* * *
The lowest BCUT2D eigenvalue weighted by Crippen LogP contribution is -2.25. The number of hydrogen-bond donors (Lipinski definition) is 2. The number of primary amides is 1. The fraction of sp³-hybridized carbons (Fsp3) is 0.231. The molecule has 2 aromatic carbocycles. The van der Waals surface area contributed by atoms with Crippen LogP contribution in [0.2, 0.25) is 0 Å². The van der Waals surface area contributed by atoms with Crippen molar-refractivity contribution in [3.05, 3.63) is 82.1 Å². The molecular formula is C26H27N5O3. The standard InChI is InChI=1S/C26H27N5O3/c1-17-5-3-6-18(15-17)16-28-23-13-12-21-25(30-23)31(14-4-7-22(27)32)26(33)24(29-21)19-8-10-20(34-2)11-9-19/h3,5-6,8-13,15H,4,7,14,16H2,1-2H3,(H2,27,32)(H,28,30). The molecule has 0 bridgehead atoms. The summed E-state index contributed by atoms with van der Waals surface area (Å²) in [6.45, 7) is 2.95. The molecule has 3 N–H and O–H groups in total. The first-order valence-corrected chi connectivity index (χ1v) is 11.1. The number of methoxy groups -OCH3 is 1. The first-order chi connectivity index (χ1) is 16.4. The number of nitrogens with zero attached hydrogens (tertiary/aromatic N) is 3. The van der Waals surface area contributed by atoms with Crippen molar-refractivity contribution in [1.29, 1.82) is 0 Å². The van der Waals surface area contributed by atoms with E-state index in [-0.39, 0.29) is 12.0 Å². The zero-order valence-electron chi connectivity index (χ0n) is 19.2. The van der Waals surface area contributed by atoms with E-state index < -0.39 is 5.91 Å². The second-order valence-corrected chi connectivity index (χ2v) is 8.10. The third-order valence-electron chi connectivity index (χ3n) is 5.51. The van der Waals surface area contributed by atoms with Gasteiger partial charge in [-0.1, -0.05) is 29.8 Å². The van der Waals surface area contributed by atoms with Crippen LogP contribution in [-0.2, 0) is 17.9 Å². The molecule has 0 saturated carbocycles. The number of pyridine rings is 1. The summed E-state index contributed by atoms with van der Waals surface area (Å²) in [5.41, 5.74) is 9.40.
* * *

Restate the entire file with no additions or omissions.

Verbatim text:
The lowest BCUT2D eigenvalue weighted by Crippen LogP contribution is -2.25. The number of hydrogen-bond donors (Lipinski definition) is 2. The number of primary amides is 1. The fraction of sp³-hybridized carbons (Fsp3) is 0.231. The molecule has 2 aromatic carbocycles. The van der Waals surface area contributed by atoms with Crippen LogP contribution in [0.2, 0.25) is 0 Å². The van der Waals surface area contributed by atoms with Crippen molar-refractivity contribution in [3.05, 3.63) is 82.1 Å². The molecular formula is C26H27N5O3. The standard InChI is InChI=1S/C26H27N5O3/c1-17-5-3-6-18(15-17)16-28-23-13-12-21-25(30-23)31(14-4-7-22(27)32)26(33)24(29-21)19-8-10-20(34-2)11-9-19/h3,5-6,8-13,15H,4,7,14,16H2,1-2H3,(H2,27,32)(H,28,30). The molecule has 0 bridgehead atoms. The summed E-state index contributed by atoms with van der Waals surface area (Å²) in [6.45, 7) is 2.95. The molecule has 3 N–H and O–H groups in total. The first-order valence-corrected chi connectivity index (χ1v) is 11.1. The number of methoxy groups -OCH3 is 1. The first-order chi connectivity index (χ1) is 16.4. The number of nitrogens with zero attached hydrogens (tertiary/aromatic N) is 3. The van der Waals surface area contributed by atoms with Crippen molar-refractivity contribution in [1.29, 1.82) is 0 Å². The van der Waals surface area contributed by atoms with E-state index in [-0.39, 0.29) is 12.0 Å². The zero-order valence-electron chi connectivity index (χ0n) is 19.2. The van der Waals surface area contributed by atoms with E-state index < -0.39 is 5.91 Å². The second-order valence-corrected chi connectivity index (χ2v) is 8.10. The third-order valence-electron chi connectivity index (χ3n) is 5.51. The van der Waals surface area contributed by atoms with Gasteiger partial charge in [-0.1, -0.05) is 29.8 Å². The van der Waals surface area contributed by atoms with Crippen LogP contribution in [-0.2, 0) is 17.9 Å². The molecule has 0 saturated carbocycles. The number of pyridine rings is 1. The summed E-state index contributed by atoms with van der Waals surface area (Å²) in [5.41, 5.74) is 9.40.